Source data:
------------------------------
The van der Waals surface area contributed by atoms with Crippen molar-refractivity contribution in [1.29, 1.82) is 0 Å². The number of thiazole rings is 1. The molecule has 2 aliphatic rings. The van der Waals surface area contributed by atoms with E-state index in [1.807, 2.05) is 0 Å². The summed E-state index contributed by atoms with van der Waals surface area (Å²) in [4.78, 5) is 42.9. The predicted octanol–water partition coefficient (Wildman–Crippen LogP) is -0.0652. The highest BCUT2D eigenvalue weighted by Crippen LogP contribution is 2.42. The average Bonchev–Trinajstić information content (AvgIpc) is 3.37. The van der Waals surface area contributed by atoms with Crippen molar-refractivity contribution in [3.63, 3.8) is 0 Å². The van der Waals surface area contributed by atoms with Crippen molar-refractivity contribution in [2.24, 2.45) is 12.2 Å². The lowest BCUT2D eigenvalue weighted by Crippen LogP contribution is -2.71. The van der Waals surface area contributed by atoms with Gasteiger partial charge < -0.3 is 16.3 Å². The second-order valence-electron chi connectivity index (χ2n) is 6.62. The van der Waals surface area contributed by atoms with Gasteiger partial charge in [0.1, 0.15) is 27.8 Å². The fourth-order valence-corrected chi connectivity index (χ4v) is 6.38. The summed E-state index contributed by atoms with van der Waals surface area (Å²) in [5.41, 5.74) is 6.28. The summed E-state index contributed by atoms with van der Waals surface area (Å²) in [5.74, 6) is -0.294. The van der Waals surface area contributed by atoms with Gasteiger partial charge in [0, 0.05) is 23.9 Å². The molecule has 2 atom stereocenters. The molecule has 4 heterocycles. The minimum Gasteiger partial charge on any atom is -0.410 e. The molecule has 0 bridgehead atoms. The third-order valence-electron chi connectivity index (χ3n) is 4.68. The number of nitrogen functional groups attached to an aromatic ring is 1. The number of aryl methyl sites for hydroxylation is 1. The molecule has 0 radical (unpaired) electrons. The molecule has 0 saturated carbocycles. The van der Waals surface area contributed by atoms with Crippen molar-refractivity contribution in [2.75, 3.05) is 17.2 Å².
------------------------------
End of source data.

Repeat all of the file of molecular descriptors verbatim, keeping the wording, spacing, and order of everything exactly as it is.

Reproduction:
The van der Waals surface area contributed by atoms with Crippen molar-refractivity contribution in [1.29, 1.82) is 0 Å². The number of thiazole rings is 1. The molecule has 2 aliphatic rings. The van der Waals surface area contributed by atoms with E-state index in [1.807, 2.05) is 0 Å². The summed E-state index contributed by atoms with van der Waals surface area (Å²) in [4.78, 5) is 42.9. The predicted octanol–water partition coefficient (Wildman–Crippen LogP) is -0.0652. The highest BCUT2D eigenvalue weighted by Crippen LogP contribution is 2.42. The average Bonchev–Trinajstić information content (AvgIpc) is 3.37. The van der Waals surface area contributed by atoms with Crippen molar-refractivity contribution in [3.63, 3.8) is 0 Å². The van der Waals surface area contributed by atoms with Crippen molar-refractivity contribution in [2.24, 2.45) is 12.2 Å². The lowest BCUT2D eigenvalue weighted by Crippen LogP contribution is -2.71. The van der Waals surface area contributed by atoms with Gasteiger partial charge < -0.3 is 16.3 Å². The second-order valence-electron chi connectivity index (χ2n) is 6.62. The van der Waals surface area contributed by atoms with Gasteiger partial charge in [0.1, 0.15) is 27.8 Å². The fourth-order valence-corrected chi connectivity index (χ4v) is 6.38. The summed E-state index contributed by atoms with van der Waals surface area (Å²) in [5.41, 5.74) is 6.28. The summed E-state index contributed by atoms with van der Waals surface area (Å²) in [5.74, 6) is -0.294. The van der Waals surface area contributed by atoms with Gasteiger partial charge in [0, 0.05) is 23.9 Å². The molecule has 2 atom stereocenters. The molecule has 4 heterocycles. The minimum Gasteiger partial charge on any atom is -0.410 e. The molecule has 0 bridgehead atoms. The third-order valence-electron chi connectivity index (χ3n) is 4.68. The number of nitrogen functional groups attached to an aromatic ring is 1. The number of aryl methyl sites for hydroxylation is 1. The molecule has 0 radical (unpaired) electrons. The molecule has 0 saturated carbocycles. The van der Waals surface area contributed by atoms with Crippen molar-refractivity contribution in [2.75, 3.05) is 17.2 Å².